Sometimes I want the world to be less serious, so that I can simply enjoy my kids’ childhood.
It’s as childish a sentiment as when I don’t want to talk about the bills with my husband.
The world is not always a pretty or easy place. There is ugliness in humanity, and there always has been—the shadows merely shift and transform, and we see them from different angles.
I wrote the following only half-jokingly on my Facebook wall the other day:
Things that can go away instead of circulating: Bible verses/”quotes” that aren’t actually from the Bible, people who care more about grammar and Oxford commas than being kind, pictures of sick children and/or the elderly holding signs asking for Facebook users to like and share, anything anti-Muslim, and this Kardashian obsession the media has. Things that should be more prevalent: apologies, Googling quotes for authenticity before posting them, and those little gingerbread man ice cream sandwiches I used to get as a kid this time of year.
While I was mocking my constant Facebook feed from that morning, it got me earnestly thinking about why I really do care about all of those things.
The Internet, TV, cell phones, and the general “conveniences” of modern living make us hyper-aware of what is going on in the world, both good and bad. While much of what I see and hear in the news doesn’t relate to my life as a stay-at-home mother much at all, it’s all relevant when you’re a mom.
For instance, I couldn’t care less about the Kardashians, even though the media is ubiquitously obsessed with them. I do care, though, when I consider that these women are a part of shaping how a woman is supposed to look. (I still get Vogue, and Kendall Jenner has been all over every magazine for the last several issues.)
These mass shootings and terrorist attacks are both far away and very close; schools are places where I see children being molested and killed—gone are the days of parents sending their kids off merely to learn.
It’s gross. It’s all grossly unfortunate, but this is our world, and we as mothers need to take notice.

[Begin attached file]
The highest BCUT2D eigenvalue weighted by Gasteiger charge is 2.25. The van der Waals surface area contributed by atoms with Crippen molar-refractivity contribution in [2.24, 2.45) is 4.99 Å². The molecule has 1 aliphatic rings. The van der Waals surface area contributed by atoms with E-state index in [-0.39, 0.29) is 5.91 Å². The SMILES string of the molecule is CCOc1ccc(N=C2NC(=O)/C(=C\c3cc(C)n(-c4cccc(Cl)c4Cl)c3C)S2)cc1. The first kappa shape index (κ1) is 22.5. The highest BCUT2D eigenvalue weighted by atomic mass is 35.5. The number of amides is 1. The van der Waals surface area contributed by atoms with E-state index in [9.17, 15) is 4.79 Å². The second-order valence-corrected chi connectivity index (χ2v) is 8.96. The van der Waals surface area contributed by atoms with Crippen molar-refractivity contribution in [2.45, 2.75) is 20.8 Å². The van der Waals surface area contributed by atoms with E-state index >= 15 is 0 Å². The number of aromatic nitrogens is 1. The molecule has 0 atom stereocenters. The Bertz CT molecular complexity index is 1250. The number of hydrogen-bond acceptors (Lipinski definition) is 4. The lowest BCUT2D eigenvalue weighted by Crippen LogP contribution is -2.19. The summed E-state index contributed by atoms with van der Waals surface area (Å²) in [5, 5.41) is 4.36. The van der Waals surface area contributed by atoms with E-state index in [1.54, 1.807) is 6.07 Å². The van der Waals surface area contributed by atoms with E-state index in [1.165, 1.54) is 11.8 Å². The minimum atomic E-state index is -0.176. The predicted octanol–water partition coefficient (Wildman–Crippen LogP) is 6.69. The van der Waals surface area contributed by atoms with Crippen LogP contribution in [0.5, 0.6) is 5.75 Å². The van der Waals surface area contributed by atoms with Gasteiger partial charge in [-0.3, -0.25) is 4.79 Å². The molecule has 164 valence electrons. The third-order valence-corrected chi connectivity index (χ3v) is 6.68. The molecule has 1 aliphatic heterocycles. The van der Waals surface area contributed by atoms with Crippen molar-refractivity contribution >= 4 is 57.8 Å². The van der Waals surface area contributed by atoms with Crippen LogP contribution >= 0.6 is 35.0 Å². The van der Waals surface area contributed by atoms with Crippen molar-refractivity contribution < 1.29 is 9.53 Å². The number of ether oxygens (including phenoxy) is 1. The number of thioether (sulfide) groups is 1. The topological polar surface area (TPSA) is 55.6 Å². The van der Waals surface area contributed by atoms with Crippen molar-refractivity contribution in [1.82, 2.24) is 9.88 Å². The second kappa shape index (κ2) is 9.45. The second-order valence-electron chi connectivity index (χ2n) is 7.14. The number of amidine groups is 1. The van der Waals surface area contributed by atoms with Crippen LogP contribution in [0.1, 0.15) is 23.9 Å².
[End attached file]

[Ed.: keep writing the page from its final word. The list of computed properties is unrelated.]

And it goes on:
We need to care as much as the average politician, or those who regularly debate gun laws. We need to care, but it’s hard to find the time to actively take part in changing—and correcting—our current world when we’re wholly immersed in raising little kids.
Raising little kids is hard. It’s frustrating and we have long hours and no sick days or back-up employees. It’s true that the love is greater than can be conveyed in a single sentence, but the fatigue and stress are real too. Yet it’s us—the mothers and the fathers—who are raising our next generation. These headlines are more than stories from “far away” in France or across the country—this is the world our kids are, as cheesy and cliche as it sounds, inheriting.
They are inheriting our gun violence, our laws, our sexism, our racism, our unequal pay and slave labor. Most importantly, they are inheriting our willingness to acknowledge the atrocities in the world, and they are learning from us how to tackle them—they are learning from us whether to care or not.
My daughters need me to be aware of how we are portraying women in the media, so that I can preemptively make them believe they are beautiful. My daughters need me to recognize that women get paid less, so that we can seek to support and encourage equality. My daughters need me to be better than tucking my head in the sand and ignoring what’s going on outside of our nap times and school bus pick-ups.
I want to know what singers are popular, or that people on no-fly lists can legally buy guns, not because I want to be the cool mom who thinks she’s just one of my kids’ friends in current-topic conversations, but because I want to stand a chance that my kids will talk to me.
Because while they need me to be mom first, they also need me to remember that this world, for better and for worse, is still mine right now, before I pass it on.